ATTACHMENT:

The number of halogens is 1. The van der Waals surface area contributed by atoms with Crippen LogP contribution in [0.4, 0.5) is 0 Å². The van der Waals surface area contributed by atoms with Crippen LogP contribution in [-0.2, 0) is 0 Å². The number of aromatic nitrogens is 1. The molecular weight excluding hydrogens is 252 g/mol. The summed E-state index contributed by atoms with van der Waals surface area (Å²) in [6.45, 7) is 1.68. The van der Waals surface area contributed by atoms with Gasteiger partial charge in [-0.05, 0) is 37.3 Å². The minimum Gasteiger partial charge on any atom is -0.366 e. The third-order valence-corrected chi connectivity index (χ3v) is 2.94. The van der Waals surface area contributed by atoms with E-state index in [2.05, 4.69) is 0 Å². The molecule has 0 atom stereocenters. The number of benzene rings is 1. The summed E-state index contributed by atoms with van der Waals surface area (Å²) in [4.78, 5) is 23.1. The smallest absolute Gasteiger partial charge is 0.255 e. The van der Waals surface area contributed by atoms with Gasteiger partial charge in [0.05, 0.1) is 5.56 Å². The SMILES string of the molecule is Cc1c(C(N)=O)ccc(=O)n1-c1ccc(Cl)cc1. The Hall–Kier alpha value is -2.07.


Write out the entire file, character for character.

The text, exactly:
The number of halogens is 1. The van der Waals surface area contributed by atoms with Crippen LogP contribution in [0.4, 0.5) is 0 Å². The van der Waals surface area contributed by atoms with Crippen LogP contribution in [-0.2, 0) is 0 Å². The number of aromatic nitrogens is 1. The molecular weight excluding hydrogens is 252 g/mol. The summed E-state index contributed by atoms with van der Waals surface area (Å²) in [6.45, 7) is 1.68. The van der Waals surface area contributed by atoms with Gasteiger partial charge in [-0.05, 0) is 37.3 Å². The minimum Gasteiger partial charge on any atom is -0.366 e. The third-order valence-corrected chi connectivity index (χ3v) is 2.94. The van der Waals surface area contributed by atoms with E-state index in [2.05, 4.69) is 0 Å². The molecule has 0 atom stereocenters. The number of benzene rings is 1. The summed E-state index contributed by atoms with van der Waals surface area (Å²) in [4.78, 5) is 23.1. The smallest absolute Gasteiger partial charge is 0.255 e. The van der Waals surface area contributed by atoms with Gasteiger partial charge in [0.05, 0.1) is 5.56 Å². The SMILES string of the molecule is Cc1c(C(N)=O)ccc(=O)n1-c1ccc(Cl)cc1. The Hall–Kier alpha value is -2.07.